Politicians challenge for party nods
Five Republicans are challenging for the GOP’s nomination for the state Senate seat now held by the retiring Beverly Evans, a Republican, making the contest one of the most competitive locally of the political season.
Gordon Peterson, from Midway, Kevin VanTassell, who is from Vernal, James Allen, from Vernal, Mike Kohler from Midway and David Ure, who is from Kamas, want the Republican Party’s nod. In Summit County, Ure is the best known of the candidates, having served in the state House of Representatives.
Democrats Laird Hamblin, who is from Roosevelt, and Roland Uresk, also from Roosevelt, are campaigning for the party’s nomination for the Senate seat.
Two Constitution Party candidates Jerry Owens and Sonya Ray — are seeking the party’s nomination. Neither is from Summit County.
The Senate district encompasses parts of Summit, Daggett, Duchesne, Uintah and Wasatch counties.
Two Republicans, meanwhile, want the party’s nod in the House district Ure is abandoning, including Olympic skeleton champion Jim Shea Jr., who is from Park City. Mel Brown will compete with Shea for the Republican nomination. Awaiting the winner will be Laura Bonham, a Democrat, and Libertarian Gary Shumway.
The district spreads over parts of Rich, Morgan, Summit, Wasatch and Daggett counties.
The other House seat representing Summit County has drawn four Democrats and two Republicans, all from the Salt Lake Valley. The district is centered in Salt Lake but winds its way into the Snyderville Basin.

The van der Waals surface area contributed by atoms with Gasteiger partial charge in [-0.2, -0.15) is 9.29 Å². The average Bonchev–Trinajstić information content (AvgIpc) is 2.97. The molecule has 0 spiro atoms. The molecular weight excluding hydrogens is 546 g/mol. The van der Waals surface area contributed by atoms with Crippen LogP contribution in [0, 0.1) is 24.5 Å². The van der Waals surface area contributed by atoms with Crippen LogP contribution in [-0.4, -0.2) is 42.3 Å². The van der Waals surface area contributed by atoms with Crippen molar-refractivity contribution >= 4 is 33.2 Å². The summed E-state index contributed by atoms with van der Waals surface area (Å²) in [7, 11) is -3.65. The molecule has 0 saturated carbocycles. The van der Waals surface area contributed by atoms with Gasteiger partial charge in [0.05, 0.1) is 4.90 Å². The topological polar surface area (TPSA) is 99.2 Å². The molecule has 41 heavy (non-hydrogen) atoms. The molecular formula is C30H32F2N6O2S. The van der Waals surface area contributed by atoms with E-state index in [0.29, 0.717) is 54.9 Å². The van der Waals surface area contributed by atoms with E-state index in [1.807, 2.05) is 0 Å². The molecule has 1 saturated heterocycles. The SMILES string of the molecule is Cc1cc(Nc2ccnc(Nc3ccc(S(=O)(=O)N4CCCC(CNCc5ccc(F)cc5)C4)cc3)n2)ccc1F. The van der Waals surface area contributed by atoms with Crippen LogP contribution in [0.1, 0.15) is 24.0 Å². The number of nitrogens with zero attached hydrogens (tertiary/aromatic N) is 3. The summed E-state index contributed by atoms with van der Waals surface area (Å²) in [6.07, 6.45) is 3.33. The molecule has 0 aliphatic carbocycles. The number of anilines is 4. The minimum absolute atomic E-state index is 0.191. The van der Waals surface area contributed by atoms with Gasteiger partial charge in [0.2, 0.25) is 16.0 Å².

The Democrats seeking the nomination are Jeffrey Breglio, Josh Ewing, Chris Ferguson and Jack Gray. The Republicans are Kenneth Grover and Martine Smith.
Democrat Ross Romero holds the seat but is seeking a spot in the state Senate instead of running for re-election.
Party faithful will try to pick their candidates at upcoming conventions. If they are unable to do so, primaries will be held to determine the parties’ nominees on the November ballot.
Caucus meetings are scheduled next week to pick delegates to the conventions.
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City Hall in December posted strong sales-tax numbers, powering past projections and nearly equaling the figure from the same month in the previous year, as Park City continued to beat expectations amid the continued spread of the novel coronavirus.